- Cluster 2 mainly exhibited cases of Alzheimer’s.
- Cluster 3 contained TDP-43 associated conditions, such as Frontal temporal dementia & ALS.
- Cluster 4 primarily housed conditions associated with α-synuclein, eg. Lewy Body Dementia, Parkinson’s, and Multiple Systems Atrophy.
That makes sense. What was so special about this result?
Well, there are differences between the clusters based on the markers. But then there are also similarities.
Note that ALL of the clusters contain cases that were originally diagnosed as Alzheimer’s.
You have to ask the question “Why?”
To answer this, the researchers started looking into how their algorithm separated patients with the original ‘Alzheimer’s grouping’. They started by visualising clusters according to ‘Alzheimer’s’.
This analysis revealed that Alzheimer’s cases in the α-synuclein cluster had Lewy body dementia as a secondary diagnosis, while the Tau (cluster 1) and TDP-43 (cluster 3) groupings largely did not have any additional diagnoses.
After generating new disease categories based solely on post-mortem pathology, the investigators sought to characterise cases within each cluster in terms of their clinical scores (eg. what they scored on clinical tests like the Montreal Cognitive Assessment or MoCA). We are going to leave this study here as the numbers start to get smaller and we’ll wait to see what the peer-reviewers think of the rest of the report.
But the main finding of the study was that 1389 cases of neurodegeneration could be looked at “from a completely different angle”, and suddenly there is an alternative view of the situation: Using a disease-blind approach, the researchers assigned each of 1389 cases to new disease clusters by simultaneously accounting for the levels of 9 markers across 18 regions of postmortem brain.
The investigators are careful with their interpretation of the results, chosing to focus more on the potential use of the approach on other medical conditions, etc. But I liked the idea that perhaps we are mistaken in the limited view of some of these neurodegenerative conditions.
Maybe we are wandering down the wrong path thinking that Parkinson’s is just an alpha synuclein condition. Or that Alzheimer’s is solely beta amyloid-based.
And perhaps (more importantly) we are missing a trick.
There is something very appealing in viewing all of these conditions as part of a larger whole.
What do you mean?
This is Brian Walloch:
In November 2017, at the age of 37, he was diagnosed with Amyotrophic lateral sclerosis (or ALS).
Also known as Lou Gehrig’s disease and motor neuron disease, ALS is a neurodegenerative condition in which the neurons that control voluntary muscle movement are lost. The condition affects 2 people in every 100,000 each year, and those individuals have an average survival time of two to four years (Click here to read a previous SoPD post on ALS).
Since his diagnosis, Brian has become a tireless advocate for ALS – starting a charity (IamALS) appearing in front of congress, asking for more funding for ALS research:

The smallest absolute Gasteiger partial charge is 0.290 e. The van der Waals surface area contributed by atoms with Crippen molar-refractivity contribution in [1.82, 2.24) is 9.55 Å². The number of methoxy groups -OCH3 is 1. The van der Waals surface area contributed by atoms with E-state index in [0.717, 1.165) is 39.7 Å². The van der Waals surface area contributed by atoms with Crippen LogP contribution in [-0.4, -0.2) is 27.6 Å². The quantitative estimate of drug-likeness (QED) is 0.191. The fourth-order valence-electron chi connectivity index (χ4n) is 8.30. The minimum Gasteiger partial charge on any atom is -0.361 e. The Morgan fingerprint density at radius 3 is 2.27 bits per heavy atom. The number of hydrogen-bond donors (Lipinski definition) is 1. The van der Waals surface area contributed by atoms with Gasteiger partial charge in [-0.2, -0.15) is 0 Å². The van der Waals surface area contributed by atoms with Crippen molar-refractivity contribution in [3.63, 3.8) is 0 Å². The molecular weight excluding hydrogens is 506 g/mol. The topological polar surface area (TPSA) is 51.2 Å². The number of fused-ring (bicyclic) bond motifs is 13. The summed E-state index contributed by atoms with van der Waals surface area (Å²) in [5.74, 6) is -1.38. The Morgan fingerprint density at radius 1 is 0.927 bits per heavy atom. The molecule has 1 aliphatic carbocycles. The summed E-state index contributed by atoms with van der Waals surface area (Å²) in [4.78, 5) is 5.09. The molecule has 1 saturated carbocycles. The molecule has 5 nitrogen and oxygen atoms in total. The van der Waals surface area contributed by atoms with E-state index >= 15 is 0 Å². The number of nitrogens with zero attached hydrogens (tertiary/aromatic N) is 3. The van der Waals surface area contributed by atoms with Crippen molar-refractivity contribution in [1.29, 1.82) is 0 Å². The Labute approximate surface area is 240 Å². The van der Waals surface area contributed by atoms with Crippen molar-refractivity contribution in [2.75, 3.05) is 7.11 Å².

Recently, however, Brian’s message has been changing, from “join together with those of us in the fight against ALS” to “Cure one. Cure all”, where he has joined with advocates from other neurodegenerative conditions:
If you bring all of the neurodegenerative conditions together, you suddenly start looking at large numbers of people being affected, and that collective could benefit from co-funded, collaborative research into many of the overlapping biological features (see the research reviewed above) or shared biorepositories (Click here to read about this is the context of Parkinson’s).
Surely there is more to learn from a Parkinson’s Progression Markers Initiative (or PPMI – a landmark observational clinical study being conducted by the Michael J Fox Foundation), if we are comparing the Parkinson’s findings with additional conditions like Alzheimer’s, ALS or Multiple Sclerosis.
Not to mention the potential overlaps in the repurposing or clinical testing of new therapies. Perhaps compounds that are being evaluated and tested in the Cure Parkinson’s Trust’s Linked Clinical Trials initiative would benefit individuals in other conditions?
The 2018 Linked Clinical Trials meeting. Source: CPT
It is an idea worth exploring further (after a little sleep perhaps… it’s late now).
So what does it all mean?
One of my favourite episodes from season 1 of Malcolm Gladwell’s Revisionist History podcast was called ‘Carlos doesn’t remember‘. It took a critical look at capitalisation – “the measure of how well America is making use of its human potential” – and just how much of that human potential is never even given a chance, simply because we are looking at the situation the wrong way.
New research suggests that a fresh look at the co-occurrance of biological markers of neurodegenerative conditions can lead to alternative clusterings of neurodegenerative conditions.
It is a really intriguing idea.
One that may not be adopted overnight, but certainly (as we said above) one worthy of further exploration.
The banner for today’s post was sourced from medicaltourismtraining.